In recent years, tremendous changes have impacted the lives of people with disabilities in positive ways. There has been a shift from placing people with disabilities in large institutions to providing assistance for people to live in their own homes in communities. Individuals with even the most intensive assistance needs are moving out on their own, holding down jobs, developing relationships, having children, and making the decisions which impact their lives. In many situations, assistance is tailored to meet the person’s needs and is delivered in people’s homes, at their jobs, and in the community.


# EXPRESS EXTRA!!! From the Inclusion Daily Express Archives -- Three years ago:

Immigration Case Could Set Precedent For People With Disabilities

By Dave Reynolds, Inclusion Daily Express
September 19. 2000

CHICAGO, ILLINOIS--If Farah Choudhry can get immigration officials to grant asylum protections for her and her 10-year-old son, Umair, it would be the first time a person would be given such protection based on a disability.

Choudhry says she came to the United States over a year ago to seek treatment and services for her son who has autism, after conditions in her native Pakistan became unbearable. Family members, neighbors and even medical professionals -- all with little understanding of autism -- thought the boy was possessed. Relatives even forced her to give Umair dirty water in an attempt to drive away "evil spirits". Some relatives blamed the boy's mother for his autism, saying Allah had cursed him and that they should be ashamed.

"The entire family isolated us and were embarrassed because of Umair," says Choudhry. "In Pakistan, it was like I was under house arrest. I was not able to take him out. People would point to us. They thought he was evil or his shadow was harmful to other people."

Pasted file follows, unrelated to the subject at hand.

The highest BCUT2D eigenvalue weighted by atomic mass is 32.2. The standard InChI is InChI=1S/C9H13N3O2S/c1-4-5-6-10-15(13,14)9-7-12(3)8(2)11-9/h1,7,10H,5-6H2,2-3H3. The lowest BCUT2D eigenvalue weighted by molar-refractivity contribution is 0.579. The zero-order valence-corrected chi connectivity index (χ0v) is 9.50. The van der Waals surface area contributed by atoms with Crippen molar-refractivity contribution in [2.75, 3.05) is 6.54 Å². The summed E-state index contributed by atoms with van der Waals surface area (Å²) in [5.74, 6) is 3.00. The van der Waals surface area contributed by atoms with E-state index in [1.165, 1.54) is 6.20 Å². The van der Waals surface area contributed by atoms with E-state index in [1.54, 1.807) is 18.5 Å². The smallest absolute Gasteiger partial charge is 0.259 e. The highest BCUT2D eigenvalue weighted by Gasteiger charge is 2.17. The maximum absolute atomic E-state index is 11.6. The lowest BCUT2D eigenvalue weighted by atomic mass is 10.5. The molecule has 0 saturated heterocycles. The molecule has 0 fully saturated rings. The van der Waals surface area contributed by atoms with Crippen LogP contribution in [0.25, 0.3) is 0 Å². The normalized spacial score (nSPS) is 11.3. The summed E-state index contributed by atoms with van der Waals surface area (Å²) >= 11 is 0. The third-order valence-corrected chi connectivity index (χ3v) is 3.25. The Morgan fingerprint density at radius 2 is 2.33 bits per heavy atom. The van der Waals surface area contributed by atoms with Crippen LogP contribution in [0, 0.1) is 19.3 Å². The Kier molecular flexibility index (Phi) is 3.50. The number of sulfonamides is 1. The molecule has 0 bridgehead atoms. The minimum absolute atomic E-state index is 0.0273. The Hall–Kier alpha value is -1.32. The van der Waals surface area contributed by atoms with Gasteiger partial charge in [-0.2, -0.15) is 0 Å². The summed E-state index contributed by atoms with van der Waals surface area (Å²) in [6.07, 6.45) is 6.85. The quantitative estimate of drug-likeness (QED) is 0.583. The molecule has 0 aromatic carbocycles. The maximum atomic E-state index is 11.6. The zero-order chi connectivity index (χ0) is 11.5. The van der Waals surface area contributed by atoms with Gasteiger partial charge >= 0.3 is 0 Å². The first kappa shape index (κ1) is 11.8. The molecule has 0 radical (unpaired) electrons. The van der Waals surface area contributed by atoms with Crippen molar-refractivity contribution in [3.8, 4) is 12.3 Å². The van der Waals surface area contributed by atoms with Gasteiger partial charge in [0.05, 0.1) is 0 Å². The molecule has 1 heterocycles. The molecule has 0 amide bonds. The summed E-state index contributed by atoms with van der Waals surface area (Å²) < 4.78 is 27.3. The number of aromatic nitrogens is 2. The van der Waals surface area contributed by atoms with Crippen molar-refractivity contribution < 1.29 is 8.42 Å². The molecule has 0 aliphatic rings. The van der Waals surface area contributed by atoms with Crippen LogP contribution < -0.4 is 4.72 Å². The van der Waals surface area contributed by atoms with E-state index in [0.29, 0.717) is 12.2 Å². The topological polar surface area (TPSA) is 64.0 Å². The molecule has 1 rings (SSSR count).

Since July 1999, the Choudhrys have been living with relatives in Chicago, on temporary visas, while Umair is going to school. They filed for asylum in March of this year.

The case is unusual because young Umair does not talk, and therefore cannot give immigration officials information about the mistreatment he endured in Pakistan, or his fears about returning, which is typically required when one requests asylum for political or religious reasons. If the boy, his mother and brother are granted asylum, it will set a precedent which may allow other people with disabilities to seek asylum in the United States.

"It would absolutely send a message to world leaders that discrimination against the disabled is a violation of human and individual rights and isn't being tolerated at an international level by the U.S. government," said Mary Lou Breslin, senior policy adviser with the Disability Rights Education and Defense Fund.